If your project is significant enough, economic development officials will usually be open to creative ideas that may be of value to the project, such as favorable procedural or administrative fixes and even special legislation. Build on this quantitative narrative with data from an economic impact study. Such data can help advance your project in several ways. Powerful insights can be found, for example, in data that projects the economic “ripple effect” of the proposed operations themselves, new construction, and the presence of nearby suppliers and customers — the direct, indirect, and induced impacts. Illustrating the new taxes to be realized from these impacts will help you demonstrate the state and local communities’ ROI for the proposed project.
Quantifiable metrics can also be effective not just as a financial tool, but as a public relations tool, as well. For example, the public officials involved can use this data in internal and external discussions to build support for your project.
Take precautions and make smart use of technology.
Even the best public relations function, however, will not protect against every pitfall that may present itself. Be aware of the common areas where problems can arise. If you are not proactive in your planning and communications, misunderstandings about reporting requirements or the entities involved can occur. Additionally, follow leading practices and take every precaution to provide as accurate a picture of the proposed project as possible. Incorrect headcount and investment projections can diminish your ability to optimize financial incentives. It is also not uncommon for employers to misstate wage levels by not including all appropriate types of compensation.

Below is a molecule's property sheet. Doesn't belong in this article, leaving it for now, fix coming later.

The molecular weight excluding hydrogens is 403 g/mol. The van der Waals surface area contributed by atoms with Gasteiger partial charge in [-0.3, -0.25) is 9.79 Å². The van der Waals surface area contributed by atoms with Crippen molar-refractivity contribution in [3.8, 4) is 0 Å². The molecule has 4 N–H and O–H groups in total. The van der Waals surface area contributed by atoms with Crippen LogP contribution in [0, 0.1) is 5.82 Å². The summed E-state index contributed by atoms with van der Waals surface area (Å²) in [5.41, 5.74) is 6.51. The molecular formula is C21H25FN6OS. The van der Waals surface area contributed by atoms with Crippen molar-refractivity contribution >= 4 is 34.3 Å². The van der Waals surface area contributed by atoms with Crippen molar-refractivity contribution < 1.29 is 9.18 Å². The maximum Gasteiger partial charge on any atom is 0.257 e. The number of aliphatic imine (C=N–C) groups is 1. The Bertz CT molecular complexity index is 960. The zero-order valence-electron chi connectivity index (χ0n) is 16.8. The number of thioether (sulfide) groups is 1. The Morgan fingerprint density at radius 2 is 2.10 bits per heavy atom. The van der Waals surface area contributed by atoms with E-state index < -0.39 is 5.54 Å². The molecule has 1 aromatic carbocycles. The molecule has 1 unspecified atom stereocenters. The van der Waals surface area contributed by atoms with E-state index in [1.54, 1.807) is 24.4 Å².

Smart use of technology and integrated support can keep many such problems at bay. For example, utilize technology to track and monitor reporting requirements related to maintaining incentives benefit streams. Web-based tracking is now prominent in the industry and allows for all agreements to be stored in a centralized, accessible format. Internal to your organization, technology-enabled incentives compliance reduces risk while also helping promote the importance of the incentives function, the value received, and project successes.